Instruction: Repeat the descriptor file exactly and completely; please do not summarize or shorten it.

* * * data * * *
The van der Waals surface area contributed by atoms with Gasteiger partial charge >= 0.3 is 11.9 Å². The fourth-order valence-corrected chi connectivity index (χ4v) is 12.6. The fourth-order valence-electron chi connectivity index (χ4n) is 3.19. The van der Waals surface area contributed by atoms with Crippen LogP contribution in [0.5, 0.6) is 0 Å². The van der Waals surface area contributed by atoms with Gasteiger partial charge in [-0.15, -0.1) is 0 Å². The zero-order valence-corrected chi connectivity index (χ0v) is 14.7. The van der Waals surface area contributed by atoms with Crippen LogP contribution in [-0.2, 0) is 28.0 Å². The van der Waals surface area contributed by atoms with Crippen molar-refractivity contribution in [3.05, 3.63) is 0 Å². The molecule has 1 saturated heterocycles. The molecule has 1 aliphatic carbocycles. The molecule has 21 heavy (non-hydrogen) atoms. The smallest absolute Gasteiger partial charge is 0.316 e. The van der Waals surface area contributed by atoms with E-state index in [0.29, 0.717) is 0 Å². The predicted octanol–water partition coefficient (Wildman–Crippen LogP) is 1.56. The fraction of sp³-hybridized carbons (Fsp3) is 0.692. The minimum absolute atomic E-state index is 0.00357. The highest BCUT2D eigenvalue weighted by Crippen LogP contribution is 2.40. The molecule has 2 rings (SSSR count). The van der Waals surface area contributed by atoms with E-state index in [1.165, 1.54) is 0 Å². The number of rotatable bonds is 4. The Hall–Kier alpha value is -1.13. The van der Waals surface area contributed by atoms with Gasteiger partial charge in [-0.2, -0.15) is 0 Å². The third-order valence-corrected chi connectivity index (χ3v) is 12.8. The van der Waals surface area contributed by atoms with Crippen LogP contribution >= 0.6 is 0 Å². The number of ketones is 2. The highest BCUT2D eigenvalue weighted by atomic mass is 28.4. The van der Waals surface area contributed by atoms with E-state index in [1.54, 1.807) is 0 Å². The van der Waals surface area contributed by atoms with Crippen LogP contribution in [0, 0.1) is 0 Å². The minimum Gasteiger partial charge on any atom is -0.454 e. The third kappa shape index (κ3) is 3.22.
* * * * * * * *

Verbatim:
The van der Waals surface area contributed by atoms with Gasteiger partial charge >= 0.3 is 11.9 Å². The fourth-order valence-corrected chi connectivity index (χ4v) is 12.6. The fourth-order valence-electron chi connectivity index (χ4n) is 3.19. The van der Waals surface area contributed by atoms with Crippen LogP contribution in [0.5, 0.6) is 0 Å². The van der Waals surface area contributed by atoms with Gasteiger partial charge in [-0.15, -0.1) is 0 Å². The zero-order valence-corrected chi connectivity index (χ0v) is 14.7. The van der Waals surface area contributed by atoms with Crippen LogP contribution in [-0.2, 0) is 28.0 Å². The van der Waals surface area contributed by atoms with Crippen molar-refractivity contribution in [3.05, 3.63) is 0 Å². The molecule has 1 saturated heterocycles. The molecule has 1 aliphatic carbocycles. The molecule has 21 heavy (non-hydrogen) atoms. The smallest absolute Gasteiger partial charge is 0.316 e. The van der Waals surface area contributed by atoms with E-state index in [0.29, 0.717) is 0 Å². The predicted octanol–water partition coefficient (Wildman–Crippen LogP) is 1.56. The fraction of sp³-hybridized carbons (Fsp3) is 0.692. The minimum absolute atomic E-state index is 0.00357. The highest BCUT2D eigenvalue weighted by Crippen LogP contribution is 2.40. The molecule has 2 rings (SSSR count). The van der Waals surface area contributed by atoms with E-state index in [1.165, 1.54) is 0 Å². The number of rotatable bonds is 4. The Hall–Kier alpha value is -1.13. The van der Waals surface area contributed by atoms with Gasteiger partial charge in [-0.2, -0.15) is 0 Å². The third-order valence-corrected chi connectivity index (χ3v) is 12.8. The van der Waals surface area contributed by atoms with Crippen LogP contribution >= 0.6 is 0 Å². The number of ketones is 2. The highest BCUT2D eigenvalue weighted by atomic mass is 28.4. The van der Waals surface area contributed by atoms with E-state index in [1.54, 1.807) is 0 Å². The van der Waals surface area contributed by atoms with Crippen LogP contribution in [0, 0.1) is 0 Å². The minimum Gasteiger partial charge on any atom is -0.454 e. The third kappa shape index (κ3) is 3.22.